If the second row has no units the matrix does not represent an embedding, so assume the unit is in the second position.  Subtract multiples of the second row from the rows below, thus clearing the second column.  Continue this process until there are units down the main diagonal, and zeros below.  The bottom row is all zeros.  Multiply this by 1 and contradict linear independence.

As long as R has a prime ideal, a free module cannot embed in a free module of lesser, finite rank.  This result extends to infinite ranks using the corresponding proof from linear algebra.

The last case to consider, and this doesn't come up very often, is the case where R is a finite ring, having finitely many elements.  R may or may not contain 1, or a prime ideal.  If B is free of rank n, then the size of B is |R|n.  If A embeds in B then A cannot have a larger rank, or it simply wouldn't fit.  Nor can a smaller rank map onto a larger rank.  Dimension is directly determined by size, and R has the invariant dimension property. Let R be commutative, and assume U and V are free of finite rank, with U containing V.  As shown above, V cannot have a larger rank.  If V has a smaller rank than U, then the quotient module U/V cannot be torsion.  Something in U/V looks like R.  There just aren't enough dimensions in V to take care of U.  Suppose V has lesser rank, with a quotient module that is torsion, and tensor with R mod any maximal ideal.  Now everything is a vector space.  The first has a dimension strictly less than the second, and it may not even embed.  Thus the quotient is a nontrivial vector space.  However the quotient is still torsion, and the only torsion vector space is 0.  This is a contradiction, hence our original quotient module U/V contains at least one free copy of R.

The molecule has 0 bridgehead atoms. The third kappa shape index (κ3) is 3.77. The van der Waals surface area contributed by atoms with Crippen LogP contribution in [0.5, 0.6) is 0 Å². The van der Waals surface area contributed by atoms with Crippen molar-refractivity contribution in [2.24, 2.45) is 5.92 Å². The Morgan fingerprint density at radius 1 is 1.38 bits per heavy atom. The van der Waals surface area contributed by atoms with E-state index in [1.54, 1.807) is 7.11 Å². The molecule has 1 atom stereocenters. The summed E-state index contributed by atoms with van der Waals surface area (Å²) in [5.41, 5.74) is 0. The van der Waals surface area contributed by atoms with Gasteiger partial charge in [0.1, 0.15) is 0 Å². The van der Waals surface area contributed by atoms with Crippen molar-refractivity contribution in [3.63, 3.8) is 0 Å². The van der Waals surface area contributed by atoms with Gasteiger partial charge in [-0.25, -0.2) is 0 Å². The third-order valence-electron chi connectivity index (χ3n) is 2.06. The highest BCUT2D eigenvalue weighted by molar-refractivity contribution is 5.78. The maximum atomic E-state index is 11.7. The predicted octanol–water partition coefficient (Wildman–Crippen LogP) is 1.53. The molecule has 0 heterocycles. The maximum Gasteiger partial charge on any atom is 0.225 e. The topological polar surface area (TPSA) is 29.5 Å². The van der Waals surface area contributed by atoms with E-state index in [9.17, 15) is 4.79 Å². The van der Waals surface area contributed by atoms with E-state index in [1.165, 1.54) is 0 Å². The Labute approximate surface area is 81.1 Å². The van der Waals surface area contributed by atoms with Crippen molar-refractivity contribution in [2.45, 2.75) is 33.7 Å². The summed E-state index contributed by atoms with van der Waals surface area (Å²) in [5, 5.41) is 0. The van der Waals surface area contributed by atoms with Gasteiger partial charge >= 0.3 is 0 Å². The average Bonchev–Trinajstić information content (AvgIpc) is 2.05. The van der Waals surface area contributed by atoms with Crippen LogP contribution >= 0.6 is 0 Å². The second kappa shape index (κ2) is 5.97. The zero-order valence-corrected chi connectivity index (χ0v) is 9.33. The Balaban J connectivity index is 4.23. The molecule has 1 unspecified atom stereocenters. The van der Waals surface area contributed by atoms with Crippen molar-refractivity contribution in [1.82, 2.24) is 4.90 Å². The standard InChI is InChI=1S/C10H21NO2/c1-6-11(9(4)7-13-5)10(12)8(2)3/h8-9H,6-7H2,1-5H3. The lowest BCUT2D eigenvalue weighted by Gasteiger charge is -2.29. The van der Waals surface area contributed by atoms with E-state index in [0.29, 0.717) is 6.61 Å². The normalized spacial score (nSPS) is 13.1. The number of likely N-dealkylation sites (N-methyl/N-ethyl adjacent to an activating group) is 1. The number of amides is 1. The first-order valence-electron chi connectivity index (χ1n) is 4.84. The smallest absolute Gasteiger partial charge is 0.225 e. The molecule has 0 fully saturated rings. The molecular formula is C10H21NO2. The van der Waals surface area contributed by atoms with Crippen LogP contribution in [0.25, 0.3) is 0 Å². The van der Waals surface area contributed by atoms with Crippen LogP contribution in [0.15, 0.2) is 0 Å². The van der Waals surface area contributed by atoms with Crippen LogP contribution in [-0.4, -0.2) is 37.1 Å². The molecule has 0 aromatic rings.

If R does not contain 1, but still has a prime ideal, then localize about P first, then tensor with the quotient field.

V doesn't have to be a free module, as long as it is generated by m generators, where m < n.  Once you get to vector spaces, m space maps into n space, leaving a nontrivial quotient.

If the ranks are equal, a torsion quotient module is implied, as when the even integers live inside the integers as Z modules, having a quotient of Z/2.  Nothing is free in the quotient; in fact it is killed by 2. If y is free in the quotient, with preimage x, then x and the kernel span a module of rank n+1 inside a module of rank n, which is impossible.  The quotient is torsion iff the ranks are equal.

If a module M is torsion, and finitely generated, using n generators, then M is the homomorphic image of a free module F of rank N.  If R is a pid then the kernel is another free R module, and its rank has to be n. Assume R is commutative.  An R module M is flat if every short exact sequence tensored with M gives another short exact sequence.  The leading 0 is preserved.

Tensoring with R doesn't change a thing, hence R is a flat R module.

Let M be the direct sum of modules Mi, and tensor M with 0 → A → B → C → 0.  In an earlier section we showed that BM is the direct sum over BMi, and similarly for the other modules.  If f embeds A into B, and x is in A and w is in M, then the induced tensor function maps (x,w) to (f(x),w).  Perhaps w is w1 + w2 + w3, having nonzero projections in the first 3 components of M.  The image (f(x),w) is 0 in BM iff each (f(x),wi) is 0 in BMi, for i in 1 2 and 3.  Generalize this to any w in M, and the tensor function from AM into BM is injective iff each function from AMi into BMi is injective.  Therefore M is flat iff each Mi is flat.